The Bible

From Censorpedia

Region: Europe

Subject: Religion

Medium: Literature

Artist: Various

Confronting Bodies: Church

Description of Artwork: The sacred scriptures of Judaism and Christianity, divided into three sections:The Hebrew Bible or Old Testament is canonical to both Jews and Christians; the Intertestamental literature including what is sometimes called Apocrypha; and the New Testament cannonical in Christianity only. The Bible contains religious ideas shared by both Jews and Christians. The one called God, the Creator of all that exists. The unity of all mankind; a Convenant people to serve God's will toward all nations; the individual's sacred right to be protected from abuse, exploitation or neglect by the rich and powerful or by society itself; and the future as God's time in which his rule will be fully established.


Dates of Action: 553, 1900

The Incident: 553: Emperor Justinian issued a decree commanding exclusive use of the Greek and Latin version of the Bible and forbidding the "Midrash", but accepting the Hebrew exposition of the Old Testament.

1900: Pope Leo XIII decreed that translations of the Bible in the vernacular were permitted only if approved by the Holy See.


Dates of Action: 1409, 1525, 1555, 1560, 1611, 1631

The Incident: 1409 : The Synod of Canterbury at St.Paul's, London, issued a decree forbidding the translation of the Scripture from one tongue to another, and the reading of a translation later than that of John Wycliffe under penalty of excommunication, unless special license be obtained.

1525-1526 : The New Testament, partly translated by William Tyndale, was printed at Cologne, as it was violently opposed by the clergy in England.

1611 : Copyright in the King James Version rests perpetually in the Crown. Permission to reprint has been given to Oxford, Cambridge, Eyre & Spottiswoode and William Collins.

1631 : In the edition of 1,000 copies of the Bible printed by R. Barker and assigns of Peter Bill the word "not" was omitted from the seventh commandment.

Results of Incident: 1525-1526 : The sheets of 6,000 copies of the Testament were smuggled into England where they were publicly burned by the dignitaries of the Church, thus becoming the first printed book to be banned in England.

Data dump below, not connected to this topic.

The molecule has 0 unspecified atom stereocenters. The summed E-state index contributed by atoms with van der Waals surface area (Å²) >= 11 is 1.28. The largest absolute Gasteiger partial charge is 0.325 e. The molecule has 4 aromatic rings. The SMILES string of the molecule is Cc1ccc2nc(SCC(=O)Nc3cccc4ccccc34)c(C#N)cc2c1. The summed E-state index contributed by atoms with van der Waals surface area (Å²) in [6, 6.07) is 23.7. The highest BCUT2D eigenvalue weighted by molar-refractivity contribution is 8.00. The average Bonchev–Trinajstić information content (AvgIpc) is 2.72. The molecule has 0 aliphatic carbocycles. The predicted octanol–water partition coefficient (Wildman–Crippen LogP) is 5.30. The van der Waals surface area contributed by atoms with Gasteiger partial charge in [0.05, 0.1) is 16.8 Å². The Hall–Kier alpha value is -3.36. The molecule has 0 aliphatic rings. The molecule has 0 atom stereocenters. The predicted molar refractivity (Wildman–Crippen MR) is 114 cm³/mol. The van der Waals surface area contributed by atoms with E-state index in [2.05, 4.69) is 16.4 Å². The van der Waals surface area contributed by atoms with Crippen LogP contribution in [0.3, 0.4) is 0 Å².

1535 : The Old and New Testaments translated by Miles Coverdale were the first complete Bible to be printed in English. Not being licensed by the Church or State, it had to be printed on the Continent.

1611 : Because of the Crown copyright, no authorized Bible in English was printed in what is now the United States until after the Revolution.

1631 : The printers were heavily fined and the edition so vigorously suppressed that few copies have survived. It was named the "Wicked Bible".


Dates of Action: 1538

The Incident: Regnault, famous printer of English books was seized by the Inquisition while printing the "great" Bible for Cromwell.

Results of Incident: Regnault was imprisoned and the sheets of the "great" Bible for Cromwell were destroyed.


Dates of Action: 1551

The Incident: The Inquisitorial Index of Valentia forbade Bibles in Spanish or any other vernacular. 1554 The Inquisitorial Index of Valladolid listed 103 editions of the Bible condemned because of errors and heresies to suppression, correction or cancellation.


Dates of Action: 1560

The Incident: The Geneva or "Breeches Bible" went into 140 editions between 1560 and 1644, although it was forbidden in the churches.


Dates of Action: 1624

The Incident: The Bible translated by Martin Luther in 1534 which had been the most widely read book in the country was condemned to flames by Papal authority.

The Soviet Union

Dates of Action: 1926

The Incident: Official directions to libraries stated "The section on religion must obtain solely anti-religious books. Religiously dogmatic books such as the Gospel, the Koran, the Talmud, etc. must be left in the large libraries, but removed from smaller ones".

Results of Incident: 1926 Soviet Union : Import of the Bible not permitted.

1956 Soviet Union : The Bible published after a lapse of 38 years.

Source: Banned Books 387 B.C. to 1978 A.D., by Anne Lyon Haight, and Chandler B. Grannis, R.R. Bowker Co, 1978.